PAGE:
Archive for the ‘Paranormal’ Category

‘Paranormal Idyllwild’ Film Set

June 20, 2010

Idyllwild Arts student filmmakers are looking for ghosts. They are working on a short documentary called “Paranormal Idyllwild,” about ghosts and spirits that haunt our town.

On May 29, the second night of the student Film Screenings at Idyllwild Arts, they gave a preview of this unfinished documentary. In it, they interviewed two employees from Idyllwild Arts, and one local inn owner.

Raye DeRoss, the school’s operator/receptionist, who is also a dorm parent, said that she has heard noises and voices in the dorm that she lives in. However, whenever she would go to investigate, no one would be there. This has happened more than once.

The inn owner described pretty much the same thing. Everyone seems to have heard a lot of random noises, but no one has actually seen a ghost.

Well, maybe someone has. A former student said that he saw a young female ghost with long brown hair and a white robe hovering over a well on the Idyllwild Arts campus. This happened at night, long before he was expelled. His friend, who still attends the school, believes him.

“We need more ghost stories,” said Becca, a junior theater major, who was helping her friend, Bree, the documentary’s writer, find more content.

“We tried Googling ghosts in Idyllwild, but nothing comes up,” Becca added. “But we know there’s more ghosts stories in Idyllwild.”

In the “Haunting Idyllwild Homes,” a post on this blog site from January 2010, an unidentified woman describes her ongoing battle with a ghost that haunts her Idyllwild home. It is driving her crazy enough to move out.

Becca said that she didn’t want to interview that woman because she’s a renter.

“We need to be able to show the inside and outside of the house,” Becca said. “If we were to show it on film, we might make the person who owns the house mad at us.”

If anyone (who is not a renter) is interested in telling their ghost story, call the Moving Pictures Department at Idyllwild Arts, at (951) 659-2171 or visit But wait until the film students return in September.

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Shaker Play Next Weekend

April 14, 2010

"As it is in Heaven" play poster at Idyllwild Arts

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“It’s a cross between ‘The Crucible’ and  ‘Agnes of God,’” quipped Howard Shangraw, head of the Theater Department at Idyllwild Arts, talking about the school’s play next weekend. “It’s not too religious.”

“As it is in Heaven,” a play written by Arlene Hutton, explores generational conflict through the eyes of nine women in a Shaker village in Kentucky. Set in 1838, the play celebrates the music and dance traditions of Shakers, the “Society of Believers.” They meet in plain meetinghouses where they march, dance, sing, twitch and shout. When newcomers start to see “visions,” however, others don’t and start to question their own devotion.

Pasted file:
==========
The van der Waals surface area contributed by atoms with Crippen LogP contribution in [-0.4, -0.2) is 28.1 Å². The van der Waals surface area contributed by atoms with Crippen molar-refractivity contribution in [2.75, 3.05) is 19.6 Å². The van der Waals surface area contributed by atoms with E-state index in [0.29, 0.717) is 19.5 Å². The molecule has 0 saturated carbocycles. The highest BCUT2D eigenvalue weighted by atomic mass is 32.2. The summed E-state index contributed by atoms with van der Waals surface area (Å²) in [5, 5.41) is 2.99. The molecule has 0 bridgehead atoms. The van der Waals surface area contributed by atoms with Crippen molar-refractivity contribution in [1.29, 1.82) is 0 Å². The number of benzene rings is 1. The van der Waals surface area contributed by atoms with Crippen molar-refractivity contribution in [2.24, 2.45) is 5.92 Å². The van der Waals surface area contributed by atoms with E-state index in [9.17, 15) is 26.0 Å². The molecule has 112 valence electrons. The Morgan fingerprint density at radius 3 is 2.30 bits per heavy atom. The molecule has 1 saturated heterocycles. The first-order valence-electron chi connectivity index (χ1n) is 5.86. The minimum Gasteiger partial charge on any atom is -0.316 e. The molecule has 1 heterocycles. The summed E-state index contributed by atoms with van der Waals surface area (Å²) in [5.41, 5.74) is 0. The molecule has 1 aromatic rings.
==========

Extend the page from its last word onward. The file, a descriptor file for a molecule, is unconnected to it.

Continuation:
The all-female cast of characters includes: Brooke Herbert as Peggy; Ari Howell as Hannah; Becca Goldberg as Phebe; Jessie Scales as Betsy; Coral Cohen as Rachel; Christine Wood as Izzy; Cathy Velarde as Fanny; Jamie Cahill as Polly and Ana Brett as Jane.

According to information sent by the play’s director, Rendon Ramsey, “Shakers were led by Mother Ann Lee, their founding prophet, who was believed to be the second coming of God. The Shakers followed Mother Lee with total devotion, one that demanded celibacy and constant labor to glorify God.”

Following Mother Ann’s death in 1783, there was an intense period in the Shaker communities in which believers experienced “visions” and “trances.”

Cathy Velarde said that her character, Fanny, is a young character who sees “visions” of angels.

“My character develops into a full arc,” Velarde explained. “At first, she’s really shy and unsure of herself. But once she starts seeing these visions of angels, she gains confidence, and even power in the community.”

Shangraw said that they’re not going to use video to show visions onstage.

“We’re going to use flashing lights,” he said. The type and intensity of light will be left up to Todd Carpenter, the show’s lighting designer.

Ari Howell and Jamie Cahill, who play characters that don’t see visions, said that working on the play has been interesting.

“I’m not really a religious person,” Ari said. “People are entitled to their own beliefs, and I can respect that. But the Shakers were much more spiritual, like me.”

Cahill agreed. She said that the Shakers believed in working all the time, to be closer to God. “All of us are onstage all the time,” she explained. “So if we’re not talking, we’re working in the background. It took some getting used to.”

Both said they were exhausted after rehearsals. “All that working is for the birds,” Ari joked.